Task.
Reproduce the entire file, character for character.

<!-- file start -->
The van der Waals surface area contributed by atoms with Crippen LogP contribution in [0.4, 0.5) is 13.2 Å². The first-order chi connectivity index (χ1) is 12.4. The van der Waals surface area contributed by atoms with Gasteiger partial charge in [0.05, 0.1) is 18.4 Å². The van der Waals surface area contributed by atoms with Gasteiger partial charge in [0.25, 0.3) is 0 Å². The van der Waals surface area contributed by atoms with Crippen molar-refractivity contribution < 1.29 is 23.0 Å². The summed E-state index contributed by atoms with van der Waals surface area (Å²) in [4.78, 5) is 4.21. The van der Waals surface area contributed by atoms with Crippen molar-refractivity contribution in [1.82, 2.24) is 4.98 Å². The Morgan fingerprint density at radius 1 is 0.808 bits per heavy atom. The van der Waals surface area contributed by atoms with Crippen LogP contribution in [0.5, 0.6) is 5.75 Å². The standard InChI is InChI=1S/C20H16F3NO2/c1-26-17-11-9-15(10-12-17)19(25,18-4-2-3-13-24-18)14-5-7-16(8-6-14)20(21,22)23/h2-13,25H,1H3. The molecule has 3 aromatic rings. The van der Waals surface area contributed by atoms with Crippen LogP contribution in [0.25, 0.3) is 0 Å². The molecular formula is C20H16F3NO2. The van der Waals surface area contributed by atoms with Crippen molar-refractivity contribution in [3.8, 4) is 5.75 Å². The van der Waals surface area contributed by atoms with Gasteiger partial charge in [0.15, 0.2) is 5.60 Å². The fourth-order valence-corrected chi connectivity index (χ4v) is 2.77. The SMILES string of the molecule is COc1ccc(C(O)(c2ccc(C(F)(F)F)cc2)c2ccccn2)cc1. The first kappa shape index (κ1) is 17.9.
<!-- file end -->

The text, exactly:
The van der Waals surface area contributed by atoms with Crippen LogP contribution in [0.4, 0.5) is 13.2 Å². The first-order chi connectivity index (χ1) is 12.4. The van der Waals surface area contributed by atoms with Gasteiger partial charge in [0.05, 0.1) is 18.4 Å². The van der Waals surface area contributed by atoms with Gasteiger partial charge in [0.25, 0.3) is 0 Å². The van der Waals surface area contributed by atoms with Crippen molar-refractivity contribution < 1.29 is 23.0 Å². The summed E-state index contributed by atoms with van der Waals surface area (Å²) in [4.78, 5) is 4.21. The van der Waals surface area contributed by atoms with Crippen molar-refractivity contribution in [1.82, 2.24) is 4.98 Å². The Morgan fingerprint density at radius 1 is 0.808 bits per heavy atom. The van der Waals surface area contributed by atoms with Crippen LogP contribution in [0.5, 0.6) is 5.75 Å². The standard InChI is InChI=1S/C20H16F3NO2/c1-26-17-11-9-15(10-12-17)19(25,18-4-2-3-13-24-18)14-5-7-16(8-6-14)20(21,22)23/h2-13,25H,1H3. The molecule has 3 aromatic rings. The van der Waals surface area contributed by atoms with Crippen LogP contribution in [0.25, 0.3) is 0 Å². The molecular formula is C20H16F3NO2. The van der Waals surface area contributed by atoms with Crippen molar-refractivity contribution in [3.8, 4) is 5.75 Å². The van der Waals surface area contributed by atoms with Gasteiger partial charge in [0.15, 0.2) is 5.60 Å². The fourth-order valence-corrected chi connectivity index (χ4v) is 2.77. The SMILES string of the molecule is COc1ccc(C(O)(c2ccc(C(F)(F)F)cc2)c2ccccn2)cc1. The first kappa shape index (κ1) is 17.9.